St. Luke’s and Essentia Health are facing extremely high volumes of patients needing hospitalization, which is causing backups and a strain on resources, health care experts said in a Tuesday morning news conference.

Anne Stephen, chief medical officer of Essentia Health’s East Market, described the situation as "critical." She said Essentia has 129 COVID-19 patients, 59 of which are at St. Mary’s Medical Center. COVID-19 patients make up about 25% of Essentia’s hospital patients. Jonathan Shultz, an emergency medicine physician at St. Luke’s, said about 30% of the state’s intensive care unit beds are taken by COVID-19 patients.

“This crisis that we’re in right now — and it truly is a crisis — is really particularly unfortunate given that it is an avoidable crisis,” Shultz said. “Much of what we’re seeing right now could've been avoided with higher vaccination rates when those vaccines first became available.”

The physicians at the news conference said patients infected with the delta variant of the coronavirus are bringing in-patient bed demand to a tipping point, because COVID-19 patients are filling beds already in high demand by other patients in need of emergency medical care. Many patients have delayed routine care throughout the pandemic, leading them to now need emergency treatment for more serious conditions.

In addition to a large volume of patients needing hospitalization, there are also staff shortages across health systems. Nick Van Deelen, St. Luke’s co-president/chief executive officer and chief medical officer, said while some people believe mandating the COVID-19 vaccine may have contributed to that shortage, that is not the case. St. Luke's had fewer than 1% of its employees resign in response to the mandate. He said retirement has been a larger contributor to staff leaving.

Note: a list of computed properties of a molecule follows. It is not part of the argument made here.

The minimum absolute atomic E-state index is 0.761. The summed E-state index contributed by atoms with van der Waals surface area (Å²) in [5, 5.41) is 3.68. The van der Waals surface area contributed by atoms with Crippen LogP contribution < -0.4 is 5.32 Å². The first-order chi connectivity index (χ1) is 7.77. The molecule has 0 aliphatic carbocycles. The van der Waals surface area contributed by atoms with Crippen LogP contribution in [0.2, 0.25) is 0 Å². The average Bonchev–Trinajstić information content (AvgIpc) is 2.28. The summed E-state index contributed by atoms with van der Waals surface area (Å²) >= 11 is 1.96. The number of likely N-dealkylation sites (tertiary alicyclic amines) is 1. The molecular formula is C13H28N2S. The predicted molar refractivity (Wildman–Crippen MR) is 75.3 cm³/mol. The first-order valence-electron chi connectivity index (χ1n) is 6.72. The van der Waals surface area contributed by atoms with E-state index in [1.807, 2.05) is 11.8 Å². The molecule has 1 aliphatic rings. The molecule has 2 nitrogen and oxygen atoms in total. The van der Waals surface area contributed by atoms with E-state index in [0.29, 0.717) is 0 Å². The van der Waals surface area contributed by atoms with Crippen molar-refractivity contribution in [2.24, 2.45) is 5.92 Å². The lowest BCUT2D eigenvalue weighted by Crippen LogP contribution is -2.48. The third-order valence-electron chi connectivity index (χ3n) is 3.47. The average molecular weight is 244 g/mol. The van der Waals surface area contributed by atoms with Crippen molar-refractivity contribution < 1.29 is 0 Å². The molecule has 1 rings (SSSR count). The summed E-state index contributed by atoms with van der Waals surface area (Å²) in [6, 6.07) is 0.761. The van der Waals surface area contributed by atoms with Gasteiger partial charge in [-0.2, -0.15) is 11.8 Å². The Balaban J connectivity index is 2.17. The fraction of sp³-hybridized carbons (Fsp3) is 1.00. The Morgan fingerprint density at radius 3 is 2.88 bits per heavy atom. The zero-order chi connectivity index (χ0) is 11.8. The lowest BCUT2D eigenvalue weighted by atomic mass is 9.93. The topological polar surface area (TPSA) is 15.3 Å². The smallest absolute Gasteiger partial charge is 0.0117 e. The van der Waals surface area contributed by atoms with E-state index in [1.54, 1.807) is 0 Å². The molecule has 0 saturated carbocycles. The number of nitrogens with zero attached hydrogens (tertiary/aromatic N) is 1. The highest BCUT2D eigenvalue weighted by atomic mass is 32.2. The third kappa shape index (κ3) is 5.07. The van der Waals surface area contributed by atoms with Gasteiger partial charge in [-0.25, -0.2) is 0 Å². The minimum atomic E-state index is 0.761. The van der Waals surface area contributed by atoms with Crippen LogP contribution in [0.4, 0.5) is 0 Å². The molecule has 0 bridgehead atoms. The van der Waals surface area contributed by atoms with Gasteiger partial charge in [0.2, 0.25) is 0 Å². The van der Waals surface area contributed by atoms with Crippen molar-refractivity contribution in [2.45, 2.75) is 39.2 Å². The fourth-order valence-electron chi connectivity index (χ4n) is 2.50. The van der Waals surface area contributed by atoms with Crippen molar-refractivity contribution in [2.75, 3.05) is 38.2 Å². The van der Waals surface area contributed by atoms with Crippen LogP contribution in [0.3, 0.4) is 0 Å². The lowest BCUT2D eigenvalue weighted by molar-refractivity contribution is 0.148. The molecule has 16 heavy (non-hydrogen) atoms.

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Essentia and St. Luke’s hospitals, which take in patients from smaller hospitals in the region for critical care, have struggled to admit patients while keeping up with the influx. Shultz said across Minnesota, hospitals have been boarding patients, which means they must keep patients in the emergency department for longer than would usually be necessary because of the lack of in-patient beds. Christina Bastin de Jong, a critical care physician at Essentia, said they work to get the most critically ill patients to Duluth as soon as possible.

In a handful of instances, Northland patients have been diverted out of the region to other hospitals with more space.

“When patients have to be transported well beyond our region for care, that’s scary, especially when time is critical,” Stephen said.

Van Deelen said a low, single-digit percentage of St. Luke’s patients have been diverted out of the region for care. Bastin de Jong said the number of diverted Essentia patients was similar. Neither had specific data available.

According to the Minnesota Department of Health, the Northeastern Minnesota region had five ICU beds available Tuesday, which is less than 5% of the total capacity. There were 56 non-ICU beds available, about 8% of the region’s total capacity.

Bastin de Jong said a large majority of hospitalized COVID-19 patients are unvaccinated, which includes children younger than age 12, who are not yet eligible for a COVID-19 vaccine. Many coronavirus patients at local hospitals are much younger than those hospitalized in previous surges, and were relatively healthy before their infection.

“So many of our beds are filled with patients who are eligible for vaccination but have not received one,” Bastin de Jong said. “One of the most common things we hear from these patients is, ‘I wish I would’ve gotten the vaccine.’”

Van Deelen said while this surge is causing critical conditions, health systems are better equipped to treat the virus because more is known about COVID-19 compared to last year. Early treatment of coronavirus infection with monoclonal antibodies has been shown to be effective. However, Stephen and Bastin de Jong said the most effective way to prevent COVID-19 and any need for hospitalization is to get vaccinated.

Shultz said people experiencing medical emergencies should still seek necessary treatment at a hospital. However, any conditions that could be treated by a primary care physician or at an urgent care clinic should seek those avenues. COVID-19 testing is not an emergency situation, he said, and people seeking testing should visit the Duluth Entertainment Convention Center, pharmacies or other testing sites — not emergency rooms.